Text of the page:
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State Attorney and MCSO Coordinate Elder Abuse Program


BRADENTON -- The State Attorney's Office is working with the Manatee County Sheriff's Office to more aggressively track down merciless criminals who are targeting our most defenseless citizens – our elderly. But authorities believe that with an educated public, tweaks to some local laws, along with employing some new technology, more of these offenders can be caught, while citizens become less vulnerable. 

Michelle Hall, counsel for the Manatee County Sheriff's office, and Lisa Chittaro, Assistant State Attorney for the 12th Circuit, reported at Tuesday's BOCC meeting on the difficulty solving crimes perpetrated upon our elderly population. Chittaro and Hall are preparing an Elder Abuse Program designed to expedite and broaden their legal scope, as well as the time lines authorities are up against when trying to catch a thief.

The number of theft and abuse crimes perpetrated against the elderly are growing at an alarming rate. These crimes often go unreported, because the victim either knows the thief, is embarrassed to have fallen for a scam, or just wants to try and get past the fear and forget the loss. But seldom do the victims ever forget, or get over the loss – and rarely are charges filed, or the property ever returned.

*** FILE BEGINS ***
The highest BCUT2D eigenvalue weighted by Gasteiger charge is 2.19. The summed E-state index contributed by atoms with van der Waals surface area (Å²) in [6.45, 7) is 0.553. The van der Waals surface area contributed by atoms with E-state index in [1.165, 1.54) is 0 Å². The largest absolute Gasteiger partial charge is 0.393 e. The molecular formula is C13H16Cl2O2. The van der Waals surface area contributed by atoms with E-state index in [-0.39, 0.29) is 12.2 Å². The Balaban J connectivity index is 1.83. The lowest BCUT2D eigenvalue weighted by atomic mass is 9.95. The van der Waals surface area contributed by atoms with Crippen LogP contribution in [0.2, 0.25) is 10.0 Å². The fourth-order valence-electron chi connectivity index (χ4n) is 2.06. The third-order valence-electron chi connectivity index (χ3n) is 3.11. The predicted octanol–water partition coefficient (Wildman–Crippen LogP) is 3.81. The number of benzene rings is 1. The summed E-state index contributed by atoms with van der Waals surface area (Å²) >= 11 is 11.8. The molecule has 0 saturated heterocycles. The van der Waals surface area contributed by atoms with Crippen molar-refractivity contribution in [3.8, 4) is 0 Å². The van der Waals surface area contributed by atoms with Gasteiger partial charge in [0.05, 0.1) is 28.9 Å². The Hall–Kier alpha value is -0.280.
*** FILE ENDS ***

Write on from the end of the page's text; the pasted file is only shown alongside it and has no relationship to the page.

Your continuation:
Chittaro and Hill say they will be reaching for regulations that are over and above what is currently on the books. Records are now being kept for three years, but both wish to extend the hold on records to five years.

Authorities are seeking to get the thumb print of the seller put on the hard copy receipt, and pictures of each item bought and sold. If and ordinance is adopted, lawmakers are asking that any payout over $100 be paid by check and not cash, as to make it more traceable.

Currently "secondhand" sellers only have to wait for 15 days before they can legally sell their purchase. Chittaro and Hall want it extended to 30 days, and want to insist the product is maintained at the local premises where the purchase was made. 

State Attorney, Ed Brodsky personally asked Chittaro to head the Elder Abuse Program, and Chittaro said, "There isn't anything else I'd rather do."  

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